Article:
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Sergei Wojciechowski
Sergei Wojciechowski as Army General of the Czechoslovak Republic, 1938
Born (1883-10-16)October 16, 1883
Died April 7, 1951(1951-04-07) (aged 76)
Place of birth Vitebsk Russian Empire now Belarus
Place of death Irkutsk
Allegiance  Russian Empire
 Czechoslovakia
Service/branch Russian Army
White Army
Czechoslovak Army
Years of service 1902-1939
Rank General (from 1917)
Battles/wars
World War I
Russian Civil War
Awards Order of St. Stanislaus 2nd class
Order of St. Anne 2nd class
Order of St. George 4th class
Order of St. Vladimir 4th class
Order of the White Lion 3rd class(1997)
Commander of the Legion of Honor
Order of St. Sava
Czechoslovak Military Cross

Sergei Wojciechowski (Russian: Серге́й Никола́евич Войцехо́вский, Czech language: Sergej Nikolajevič Vojcechovský

October 16, 1883, Vitebsk - April 7, 1951) was a Colonel of Russian Army, Major-General in the White movement, Czechoslovak Army general. Russian and Czechoslovakian military commander, Major-General and one of the leaders of the White movement in Siberia. Participant of the Great Siberian Ice March.

Biography[]

Early life and career[]

He graduated from Technical High School in Velikiye Luki (1902), Constantine Artillery School. [Konstantinovskoe Artilleriiskoe Uchilishche], St. Petersburg (1904) and the Imperial Nicholas Military Academy (1912).

After graduation he served in the 2nd Artillery Brigade of the 20th Infantry Division 1st Caucasian Corps
  • (1904-1905) Inspector Training Division
  • (1905-1907) Senior officer of the 3rd Battery
  • (1907-1912) Inspector Training Division 5-Infantry Artillery Division in Bialystok, adjutant commander of an artillery division.
  • (1912-1913) Served in the 1st Grenadier Brigade, while he taught tactics at the Alexander Military School and graduated from flying school.
  • (1913) (Apr-Oct) Served in the headquarters of the Moscow Military District.
  • (1913-1914) Company commander in the 122nd Tambov Infantry Regiment of the 10th Army.
Participant in the First World War
  • Aug 1914-Nov 1915 Senior aide staff in the 69th Infantry Division,
  • Nov 1915-Jan 1917 Staff officer for assignments in the headquarters of 20 Corps.
  • Jan 1917-Dec 1917 Chief of Staff, 126th Infantry Division.
  • Since Aug 1917 Chief of Staff of the 1 st Czechoslovak division in the Russian army (First Hussite Rifle Division).

Wounded and was awarded several medals in the fighting in the Carpathians and the Dnieper basin.

Promotions
  • 1914 Captain
  • 1916 Lieutenant Colonel

Czechoslovak Service in Russia[]

From December 1917 he was Commanding Officer 3rd Rifle Regiment (of Jan Žižka z Trocnova) (took office in February 1918).

From May 1918 he was Senior military commander of the Czechoslovak Legion in the area of Chelyabinsk and was also a member of the Military Collegium of the Provisional Executive Committee of the Czecho-Slovak army in Russia: a body heading the Czechoslovak armed forces that opposed the Bolsheviks.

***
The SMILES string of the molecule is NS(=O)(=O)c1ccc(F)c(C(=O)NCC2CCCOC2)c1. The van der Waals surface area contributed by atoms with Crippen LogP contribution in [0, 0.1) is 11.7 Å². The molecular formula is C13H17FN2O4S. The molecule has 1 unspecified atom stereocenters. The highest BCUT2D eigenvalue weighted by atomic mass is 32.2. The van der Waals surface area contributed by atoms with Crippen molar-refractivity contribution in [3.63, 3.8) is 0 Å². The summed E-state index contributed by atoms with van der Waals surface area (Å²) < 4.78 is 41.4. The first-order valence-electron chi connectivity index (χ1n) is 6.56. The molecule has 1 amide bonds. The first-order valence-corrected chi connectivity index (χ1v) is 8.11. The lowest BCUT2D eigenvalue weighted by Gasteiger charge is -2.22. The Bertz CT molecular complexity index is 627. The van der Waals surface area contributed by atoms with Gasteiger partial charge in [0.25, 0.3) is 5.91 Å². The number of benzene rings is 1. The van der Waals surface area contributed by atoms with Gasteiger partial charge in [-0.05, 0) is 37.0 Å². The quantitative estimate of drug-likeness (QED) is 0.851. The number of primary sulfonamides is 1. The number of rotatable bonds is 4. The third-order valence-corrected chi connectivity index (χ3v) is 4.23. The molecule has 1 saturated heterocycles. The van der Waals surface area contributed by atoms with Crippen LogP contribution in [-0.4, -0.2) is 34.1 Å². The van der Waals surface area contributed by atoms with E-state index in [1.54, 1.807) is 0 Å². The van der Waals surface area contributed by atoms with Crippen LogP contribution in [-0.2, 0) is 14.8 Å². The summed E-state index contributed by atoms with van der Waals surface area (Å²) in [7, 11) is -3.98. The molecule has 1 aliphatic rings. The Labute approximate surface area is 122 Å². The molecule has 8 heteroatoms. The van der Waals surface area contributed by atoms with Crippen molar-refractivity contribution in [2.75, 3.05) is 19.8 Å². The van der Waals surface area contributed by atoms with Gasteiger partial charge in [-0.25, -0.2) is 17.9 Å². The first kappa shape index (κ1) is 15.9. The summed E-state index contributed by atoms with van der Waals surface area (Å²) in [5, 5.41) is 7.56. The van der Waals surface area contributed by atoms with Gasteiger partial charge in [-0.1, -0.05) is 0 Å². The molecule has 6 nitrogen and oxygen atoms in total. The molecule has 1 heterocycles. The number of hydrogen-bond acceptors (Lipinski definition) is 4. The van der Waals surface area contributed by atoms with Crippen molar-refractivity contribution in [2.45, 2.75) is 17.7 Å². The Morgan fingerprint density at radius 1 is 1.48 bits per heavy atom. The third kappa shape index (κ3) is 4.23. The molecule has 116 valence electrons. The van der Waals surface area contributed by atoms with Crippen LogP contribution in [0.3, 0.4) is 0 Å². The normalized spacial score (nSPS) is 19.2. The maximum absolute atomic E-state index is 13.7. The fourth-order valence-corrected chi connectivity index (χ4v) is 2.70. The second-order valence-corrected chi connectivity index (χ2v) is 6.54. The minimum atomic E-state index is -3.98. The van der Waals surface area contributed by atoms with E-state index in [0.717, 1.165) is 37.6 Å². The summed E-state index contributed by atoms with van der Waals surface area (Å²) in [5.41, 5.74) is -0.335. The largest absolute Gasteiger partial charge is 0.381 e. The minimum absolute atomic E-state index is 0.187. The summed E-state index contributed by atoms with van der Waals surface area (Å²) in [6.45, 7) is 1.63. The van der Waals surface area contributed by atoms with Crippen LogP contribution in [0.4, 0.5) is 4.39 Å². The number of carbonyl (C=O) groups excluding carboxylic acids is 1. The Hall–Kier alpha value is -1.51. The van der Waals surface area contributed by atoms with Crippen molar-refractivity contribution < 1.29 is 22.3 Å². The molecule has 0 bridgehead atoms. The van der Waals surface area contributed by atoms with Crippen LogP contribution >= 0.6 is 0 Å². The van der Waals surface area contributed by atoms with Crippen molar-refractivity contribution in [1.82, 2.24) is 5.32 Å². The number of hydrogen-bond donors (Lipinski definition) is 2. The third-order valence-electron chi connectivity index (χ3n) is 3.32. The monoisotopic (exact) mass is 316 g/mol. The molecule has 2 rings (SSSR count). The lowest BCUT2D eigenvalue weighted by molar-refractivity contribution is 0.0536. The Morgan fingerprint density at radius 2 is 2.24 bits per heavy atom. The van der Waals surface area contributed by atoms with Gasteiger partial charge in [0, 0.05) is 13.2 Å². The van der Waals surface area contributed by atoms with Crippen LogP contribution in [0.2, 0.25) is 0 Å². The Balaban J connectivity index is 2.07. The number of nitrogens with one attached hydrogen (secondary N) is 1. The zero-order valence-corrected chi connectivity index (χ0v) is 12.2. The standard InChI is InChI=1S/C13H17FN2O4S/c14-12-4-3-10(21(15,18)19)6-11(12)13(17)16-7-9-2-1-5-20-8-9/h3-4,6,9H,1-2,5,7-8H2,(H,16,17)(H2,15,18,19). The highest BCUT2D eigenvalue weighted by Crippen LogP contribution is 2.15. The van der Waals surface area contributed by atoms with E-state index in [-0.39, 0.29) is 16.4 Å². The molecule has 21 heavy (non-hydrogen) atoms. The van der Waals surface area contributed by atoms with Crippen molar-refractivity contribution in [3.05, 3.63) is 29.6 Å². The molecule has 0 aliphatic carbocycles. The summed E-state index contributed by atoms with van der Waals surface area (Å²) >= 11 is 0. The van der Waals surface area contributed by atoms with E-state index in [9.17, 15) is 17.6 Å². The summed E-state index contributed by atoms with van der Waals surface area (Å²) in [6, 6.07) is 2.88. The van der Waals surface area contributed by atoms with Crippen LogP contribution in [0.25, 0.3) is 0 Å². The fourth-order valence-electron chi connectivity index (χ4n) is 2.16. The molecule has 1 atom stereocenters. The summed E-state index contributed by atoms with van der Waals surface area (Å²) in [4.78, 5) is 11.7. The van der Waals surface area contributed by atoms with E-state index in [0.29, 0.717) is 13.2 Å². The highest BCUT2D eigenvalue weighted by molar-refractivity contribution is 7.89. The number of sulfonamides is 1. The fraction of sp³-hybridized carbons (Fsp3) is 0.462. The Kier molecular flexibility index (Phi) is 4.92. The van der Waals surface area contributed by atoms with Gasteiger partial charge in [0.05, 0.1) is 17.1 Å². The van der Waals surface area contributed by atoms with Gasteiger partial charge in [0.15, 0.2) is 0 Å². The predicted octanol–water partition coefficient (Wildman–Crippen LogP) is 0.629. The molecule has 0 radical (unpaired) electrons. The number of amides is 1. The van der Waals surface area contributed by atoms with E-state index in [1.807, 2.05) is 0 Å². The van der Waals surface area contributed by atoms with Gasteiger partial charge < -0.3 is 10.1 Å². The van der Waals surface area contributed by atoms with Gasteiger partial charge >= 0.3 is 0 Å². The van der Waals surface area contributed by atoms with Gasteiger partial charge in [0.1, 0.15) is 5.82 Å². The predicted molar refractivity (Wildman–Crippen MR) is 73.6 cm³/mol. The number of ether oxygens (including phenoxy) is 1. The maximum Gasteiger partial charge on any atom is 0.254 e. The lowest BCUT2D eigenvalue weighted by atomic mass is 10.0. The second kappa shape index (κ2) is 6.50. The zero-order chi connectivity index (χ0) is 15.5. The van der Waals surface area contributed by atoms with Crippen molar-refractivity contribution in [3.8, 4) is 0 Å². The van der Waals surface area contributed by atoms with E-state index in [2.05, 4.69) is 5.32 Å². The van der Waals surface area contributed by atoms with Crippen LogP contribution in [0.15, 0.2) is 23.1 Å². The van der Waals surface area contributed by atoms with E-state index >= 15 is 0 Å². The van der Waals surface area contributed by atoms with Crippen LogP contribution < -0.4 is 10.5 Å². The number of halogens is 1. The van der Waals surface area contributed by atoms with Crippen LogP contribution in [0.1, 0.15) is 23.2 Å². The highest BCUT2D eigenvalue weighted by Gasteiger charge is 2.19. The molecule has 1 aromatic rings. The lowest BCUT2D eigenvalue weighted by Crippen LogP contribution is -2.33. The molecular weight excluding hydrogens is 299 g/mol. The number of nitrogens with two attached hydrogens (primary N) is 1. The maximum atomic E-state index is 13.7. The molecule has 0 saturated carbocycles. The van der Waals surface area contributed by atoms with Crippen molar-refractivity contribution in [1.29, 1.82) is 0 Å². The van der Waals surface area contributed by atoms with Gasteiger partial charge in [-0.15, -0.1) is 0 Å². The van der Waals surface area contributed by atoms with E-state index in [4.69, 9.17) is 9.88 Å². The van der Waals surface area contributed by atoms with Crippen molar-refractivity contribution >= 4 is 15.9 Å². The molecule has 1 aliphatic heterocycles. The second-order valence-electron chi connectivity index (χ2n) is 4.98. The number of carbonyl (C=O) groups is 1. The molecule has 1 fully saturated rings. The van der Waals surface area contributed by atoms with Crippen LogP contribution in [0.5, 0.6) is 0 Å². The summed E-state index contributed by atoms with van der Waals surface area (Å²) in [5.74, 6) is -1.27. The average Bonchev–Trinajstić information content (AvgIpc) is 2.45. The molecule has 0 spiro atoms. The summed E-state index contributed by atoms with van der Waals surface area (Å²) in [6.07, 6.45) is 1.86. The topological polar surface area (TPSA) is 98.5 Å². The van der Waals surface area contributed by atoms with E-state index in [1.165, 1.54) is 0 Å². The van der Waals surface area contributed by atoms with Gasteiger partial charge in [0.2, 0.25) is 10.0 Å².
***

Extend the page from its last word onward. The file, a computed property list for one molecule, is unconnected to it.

During the night of 26 to 27 May 1918, commanding the 2nd and 3rd Czechoslovak infantry regiments, he took Chelyabinsk with no losses. On 27 May 1918 he was appointed Commander of the army units of the Chelyabinsk and Ural front.

As a result of hostilities in May - June 1918 in Chelyabinsk he was joined by the troops of the Siberian Tatar group of Czechoslovak troops under the command of Czech general Rudolph Gaida.

On 11 June 1918 he was promoted, by decision of the Chelyabinsk branch of the Czechoslovak National Council, to the rank of colonel and was appointed to lead the Western Group of Forces (2nd and 3rd Czechoslovak Rifle Regiments and the Kurgan infantry battalion).

In June 1918 he took Troitsk and Zlatoust, then in July was sent to the Urals. After taking Yekaterinburg on July 25 - he stayed in Yekaterinburg.

In August–September 1918 his group was expanded by groups from the 2nd Infantry Division and was then fighting in the area of Yekaterinburg, Nizhny Tagil, Kungur and Tyumen.

Colonel Wojciechowski personally led the battles to capture the Verkh-Neyvinsky plant, leading a group of Czechs. They moved along the east coast of Tavatuy Lake and took Nizhny Tagil.

On 17 October 1918 "for distinction in combat and distinguished service" he was promoted by the Czechoslovak National Council to major-general and appointed commander of the Samara group of troops of the Government Directorate.

He commanded defensive battles in the Volga region: not only did he stop the advance of the Red forces, but he threw them back across the Ik River, securing a firmer footing on the white Samara front. In an era of increasing contrasts between the command of the Czechoslovak army and the Supreme Ruler Aleksandr Kolchak he supported the latter.

Army General under Admiral Kolchak[]

On 8 March 1919 he returned to the Russian service (in the army of the Supreme ruler of Kolchak) with the rank of major-general. He was appointed commander of the 2-m Ufa Corps, which headed part of the White Russian forces in the spring offensive of 1919, in the battles of Ufa, Zlatoust and Chelyabinsk. Major-general Wojciechowski was awarded the Order of St. George 4th degree in July 1919 for having captured Chelyabinsk, Troitsk, Chrysostom, and Yekaterinburg in 1918.